Tough to say exactly what the cap floor is going to be next season but last year it was north of $55 million and will likely be closer to $60 million this time around as the cap explodes upward. Teams therefore have a lot of money to play around with, and three teams are actually south of $48.5 million as I write this.
Take out Vegas, because they’re gonna torch that $15 million or so in cap space needed to get to the floor pretty quick. Still leaves you with Carolina and the Islanders. The Rangers, too, are just a shade over $50 million right now and you know they’ll be looking to spend on something.
All these teams obviously have guys to re-sign, but that’s so much cap room to play with that if you’re, say, Edmonton and want to unload, say, that Lucic contract (dumb as hell the day it was signed) you’re probably going to be able to find someone to help you out with that. Benefit of the cap going up by a larger amount of money than Lucic’s AAV, I guess you’d say.
3. Barry Trotz?
So Trotz winning a Cup for the Caps triggered a clause in his contract that gave him an automatic two-year extension, but the money on that extension wasn’t that good, so the guy walked. Smart move, I think.
a) This was a total surprise win for the Caps, who dramatically overperformed their regular-season level in the playoffs and had the good fortune to run into an expansion team that hit a wall in the playoffs.
b) Get that money, dawg.
Now, I know the Islanders seem like they’re about to back up a dumptruck loaded with money here, and again, get paid while you can. But also, these Islanders seem to be kinda, y’know, extremely bad. And they may be about to lose John Tavares, which would be a big issue for them. I wonder at what point for Trotz there isn’t enough money to coach a team like the Islanders. And I wonder what else is out there.
2. Draft intrigue
From everything I can gather, it’s looking more and more like the Canadiens will go full 2016-Blue-Jackets and eschew conventional wisdom to pick… Jesperi Koktaniemi third overall???????
(It may or may not have worked out for CBJ there, though, because PL Dubois has 20 more career points than Jesse Pulujarvi in 11 fewer games, but one must also consider that Puljujarvi has the unique misfortune of having to play for the Oilers.)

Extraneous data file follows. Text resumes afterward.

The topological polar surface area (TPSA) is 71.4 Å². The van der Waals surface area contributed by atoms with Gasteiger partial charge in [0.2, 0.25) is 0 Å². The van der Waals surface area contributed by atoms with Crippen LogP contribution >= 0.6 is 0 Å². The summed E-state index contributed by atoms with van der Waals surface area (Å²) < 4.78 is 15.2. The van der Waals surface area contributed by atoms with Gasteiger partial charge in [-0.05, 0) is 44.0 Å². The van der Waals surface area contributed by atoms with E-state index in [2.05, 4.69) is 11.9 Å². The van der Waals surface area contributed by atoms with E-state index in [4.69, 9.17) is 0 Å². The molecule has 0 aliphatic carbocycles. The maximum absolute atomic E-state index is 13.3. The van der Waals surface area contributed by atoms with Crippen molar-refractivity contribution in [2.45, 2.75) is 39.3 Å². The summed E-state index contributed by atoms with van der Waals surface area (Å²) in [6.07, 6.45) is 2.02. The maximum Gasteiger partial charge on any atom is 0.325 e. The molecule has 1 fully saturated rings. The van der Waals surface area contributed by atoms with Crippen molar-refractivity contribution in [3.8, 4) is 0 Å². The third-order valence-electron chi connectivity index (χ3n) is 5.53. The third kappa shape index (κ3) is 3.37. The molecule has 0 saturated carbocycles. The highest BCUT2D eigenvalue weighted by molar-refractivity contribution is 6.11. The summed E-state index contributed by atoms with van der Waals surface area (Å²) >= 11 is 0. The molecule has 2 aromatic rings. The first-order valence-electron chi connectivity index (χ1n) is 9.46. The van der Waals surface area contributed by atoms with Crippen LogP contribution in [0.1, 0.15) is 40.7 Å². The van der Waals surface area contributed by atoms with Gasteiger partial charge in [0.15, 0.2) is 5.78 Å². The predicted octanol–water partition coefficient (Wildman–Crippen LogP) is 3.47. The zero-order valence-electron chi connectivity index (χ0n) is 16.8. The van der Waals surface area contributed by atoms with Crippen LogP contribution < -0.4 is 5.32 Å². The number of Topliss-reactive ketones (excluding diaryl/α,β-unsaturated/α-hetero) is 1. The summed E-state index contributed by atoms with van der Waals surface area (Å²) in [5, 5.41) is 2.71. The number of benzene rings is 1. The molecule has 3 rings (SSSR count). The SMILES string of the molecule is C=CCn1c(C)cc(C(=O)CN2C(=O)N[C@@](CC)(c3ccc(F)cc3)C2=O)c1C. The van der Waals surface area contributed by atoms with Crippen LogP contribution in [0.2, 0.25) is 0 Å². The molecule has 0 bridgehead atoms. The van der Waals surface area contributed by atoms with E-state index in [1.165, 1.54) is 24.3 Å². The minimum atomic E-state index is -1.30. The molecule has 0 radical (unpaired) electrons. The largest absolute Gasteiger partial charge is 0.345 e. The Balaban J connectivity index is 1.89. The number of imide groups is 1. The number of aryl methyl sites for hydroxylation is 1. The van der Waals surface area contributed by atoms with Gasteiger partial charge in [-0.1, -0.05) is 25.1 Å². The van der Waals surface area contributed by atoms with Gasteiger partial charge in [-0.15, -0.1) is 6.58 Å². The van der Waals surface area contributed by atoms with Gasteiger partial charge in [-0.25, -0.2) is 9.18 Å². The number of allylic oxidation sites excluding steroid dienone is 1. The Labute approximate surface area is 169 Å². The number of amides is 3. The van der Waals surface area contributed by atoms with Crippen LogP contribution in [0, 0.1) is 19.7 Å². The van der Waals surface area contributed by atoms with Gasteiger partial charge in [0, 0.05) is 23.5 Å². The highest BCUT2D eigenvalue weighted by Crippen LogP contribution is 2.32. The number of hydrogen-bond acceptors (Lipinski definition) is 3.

Leaving Filip Zadina on the board there seems like a big mistake, because he was touted as the clear No. 3 all year. Koktaniemi was, by and large, seen in the 8-12 range but the Habs seem to have talked themselves into him being better than that because they scouted him heavily in anticipation of, well, picking in the 8-12 range. This is, generally speaking, not a good way to do business.
Which allows Zadina to slip to Ottawa at No. 4, or so you might think. But there has been a lot lot lot of smoke around Ottawa really deciding they liked Brady Tkachuk at 4, which, again, that’s a guy I like in the 6-10 range (and I got to see him a lot this year). If Zadina or Quinn Hughes are on the board and the Senators take Tkachuk instead, they’ll be getting a good player, but not one as dynamic as what they should be pursuing.
I remember being on the draft floor in Buffalo in 2016 and you started to hear people saying, “Looks like Columbus is gonna go Dubois at 3” and people were generally like, “Huh, really? Doesn’t seem smart.” That was on the floor. The fact that we’re getting this chatter days in advance? That’s wild.
1. Doug Wilson
Out: Mikkel Boedker (finished) for $4 million AAV, Julius Bergman, 6th-round pick in 2020, 7th-round pick this year.
In: Cody Donaghey (inconsequential), 2nd-round pick next year, 4th-round pick this year, 5th-round pick this year, 5th-round pick in 2020, $4 million in cap space.
That’s a great Tuesday morning. They’re going after Kovalchuk and Tavares. Buckle up.
(Not ranked this week: A bad reminder.
I had totally forgotten we were supposed to be mad about who was gonna win the Hart and Norris until I remembered they’re doing the awards today. They’re gonna screw it up and I’m mad!!!
Does that work for everyone? Cool.)
(All statistics via Corsica unless otherwise noted.)